Heckling the Hindu

July 15, 2007

This past week, a Hindu offered a prayer for the first time at the start of a U.S. Senate session. It was interrupted by Christians who shouted until they were arrested and removed (if you missed it, you can watch it here). Apparently, these Christians feel that heckling is part of their Christian calling! Wiley Drake, who was until recently the second vice president of the Southern Baptist Convention offered his support for the uncivil protestors. He claimed that the protestors "politely spoke out." Politely? Yelling at someone and disrupting a prayer is polite? If that is the case then I sure would hate to see what the rude protest would look like! (Although, considering Drake's troubling connections in the past with Moonies and people who support killing abortion doctors, maybe his reaction is pretty mild.)

This whole mess leaves me with a couple of conclusions. First, this case should make us question why we get so supportive and defensive of a civil religious act that waters down our faith. Prayers--even ones from Christians--do not justify or sanctify what occurs within Congress (that should not be a revelation to anyone who pays attention to the junk that often comes from our politicians). If we really want to change our nation, the civil religious prayer before a Senate session does not seem like the place to look. Instead, we need millions of Christians to pray diligently (preferably in their closets instead of on C-SPAN).

The second conclusion is that Christians need to quit acting like such jerks. Is heckling really going to bring people to Jesus? The response of those present suggests they were quite turned off by the whole charade. And ironically the protest actually brought more publicity to the Hindu prayer, which allowed many more people to hear the prayer (and to see Christians acting rude). It is time to reach people with the love of Jesus and leave the heckling for the athletes.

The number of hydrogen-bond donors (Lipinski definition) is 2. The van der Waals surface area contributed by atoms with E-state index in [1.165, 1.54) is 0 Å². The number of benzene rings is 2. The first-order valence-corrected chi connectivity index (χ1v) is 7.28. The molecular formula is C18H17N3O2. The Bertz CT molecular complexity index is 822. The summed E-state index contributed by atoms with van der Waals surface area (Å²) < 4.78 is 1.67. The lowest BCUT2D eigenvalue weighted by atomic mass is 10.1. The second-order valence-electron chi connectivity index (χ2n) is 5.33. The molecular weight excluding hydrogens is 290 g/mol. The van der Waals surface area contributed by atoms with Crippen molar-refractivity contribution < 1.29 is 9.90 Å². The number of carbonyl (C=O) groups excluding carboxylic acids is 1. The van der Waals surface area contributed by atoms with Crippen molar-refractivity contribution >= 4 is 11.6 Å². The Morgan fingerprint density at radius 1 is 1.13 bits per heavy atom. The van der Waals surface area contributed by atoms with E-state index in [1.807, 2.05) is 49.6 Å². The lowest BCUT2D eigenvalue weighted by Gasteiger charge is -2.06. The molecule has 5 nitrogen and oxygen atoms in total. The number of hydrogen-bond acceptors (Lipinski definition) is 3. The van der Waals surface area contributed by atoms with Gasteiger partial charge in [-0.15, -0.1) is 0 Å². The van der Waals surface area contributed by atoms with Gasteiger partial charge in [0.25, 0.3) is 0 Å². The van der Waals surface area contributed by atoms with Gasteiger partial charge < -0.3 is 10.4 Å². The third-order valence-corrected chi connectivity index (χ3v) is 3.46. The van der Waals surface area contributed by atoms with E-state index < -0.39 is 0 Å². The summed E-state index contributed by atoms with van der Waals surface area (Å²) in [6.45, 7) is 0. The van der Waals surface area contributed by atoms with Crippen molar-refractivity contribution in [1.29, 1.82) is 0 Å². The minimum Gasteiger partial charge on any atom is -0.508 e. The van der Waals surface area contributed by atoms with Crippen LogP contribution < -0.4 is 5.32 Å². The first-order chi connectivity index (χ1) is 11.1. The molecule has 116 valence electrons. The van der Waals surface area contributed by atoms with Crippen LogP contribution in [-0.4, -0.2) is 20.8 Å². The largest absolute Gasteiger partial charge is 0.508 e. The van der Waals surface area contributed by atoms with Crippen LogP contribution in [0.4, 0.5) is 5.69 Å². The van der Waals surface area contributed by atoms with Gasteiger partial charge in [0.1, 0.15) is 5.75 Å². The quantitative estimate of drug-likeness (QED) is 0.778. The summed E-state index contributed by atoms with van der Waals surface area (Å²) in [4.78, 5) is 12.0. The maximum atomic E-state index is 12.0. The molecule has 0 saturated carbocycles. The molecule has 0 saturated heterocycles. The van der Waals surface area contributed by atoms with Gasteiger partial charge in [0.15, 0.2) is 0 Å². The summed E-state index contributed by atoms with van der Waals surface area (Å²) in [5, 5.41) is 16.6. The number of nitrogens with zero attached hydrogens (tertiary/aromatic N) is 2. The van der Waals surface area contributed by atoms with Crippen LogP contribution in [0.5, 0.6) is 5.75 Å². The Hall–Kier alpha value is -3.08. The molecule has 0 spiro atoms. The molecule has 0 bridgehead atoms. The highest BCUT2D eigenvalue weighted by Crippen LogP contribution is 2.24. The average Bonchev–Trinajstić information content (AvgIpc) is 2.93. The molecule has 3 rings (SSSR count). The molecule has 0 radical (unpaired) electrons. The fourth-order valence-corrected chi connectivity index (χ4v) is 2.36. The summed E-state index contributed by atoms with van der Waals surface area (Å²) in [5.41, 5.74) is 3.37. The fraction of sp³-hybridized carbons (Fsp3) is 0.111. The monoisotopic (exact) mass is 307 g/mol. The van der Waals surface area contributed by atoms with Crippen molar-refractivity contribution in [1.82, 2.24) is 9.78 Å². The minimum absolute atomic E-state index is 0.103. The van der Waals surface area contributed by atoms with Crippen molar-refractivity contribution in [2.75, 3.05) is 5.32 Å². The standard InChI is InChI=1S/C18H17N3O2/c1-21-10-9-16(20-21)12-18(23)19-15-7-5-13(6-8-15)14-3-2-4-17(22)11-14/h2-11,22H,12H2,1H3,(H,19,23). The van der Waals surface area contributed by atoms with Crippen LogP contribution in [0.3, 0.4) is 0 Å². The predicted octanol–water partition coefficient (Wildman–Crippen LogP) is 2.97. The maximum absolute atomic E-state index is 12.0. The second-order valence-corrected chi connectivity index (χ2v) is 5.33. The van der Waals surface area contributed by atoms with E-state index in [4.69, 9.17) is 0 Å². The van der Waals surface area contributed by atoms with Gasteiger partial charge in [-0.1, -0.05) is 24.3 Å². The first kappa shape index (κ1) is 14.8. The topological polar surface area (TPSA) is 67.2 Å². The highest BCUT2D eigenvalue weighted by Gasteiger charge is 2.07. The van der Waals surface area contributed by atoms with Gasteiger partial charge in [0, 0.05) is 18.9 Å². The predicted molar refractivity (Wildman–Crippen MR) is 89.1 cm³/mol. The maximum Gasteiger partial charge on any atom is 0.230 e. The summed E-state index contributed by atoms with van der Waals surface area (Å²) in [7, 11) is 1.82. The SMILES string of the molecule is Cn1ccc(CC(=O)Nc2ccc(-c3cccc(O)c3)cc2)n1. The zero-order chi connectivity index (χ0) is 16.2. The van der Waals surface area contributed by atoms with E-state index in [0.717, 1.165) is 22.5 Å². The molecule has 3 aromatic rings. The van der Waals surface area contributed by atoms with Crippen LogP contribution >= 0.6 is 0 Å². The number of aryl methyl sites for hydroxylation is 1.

UPDATE [7-16-07]: One of the protestors now claims they were not shouting or interrupting the official prayer. He explained:

We were praying. ... If our prayer disrupted anything, then so be it, but we were not shouting. ... I don't want it to be mischaracterized as we were there just heckling this man. We were not.
This guy is living in a dream world! First, if that is his normal way of praying, then I sure would hate to be his neighbor or a member of his church (unless he only prays when the TV cameras are on). Second, praying and shouting are not mutually exclusive. One can, as these protestors unfortunately proved, shout a prayer.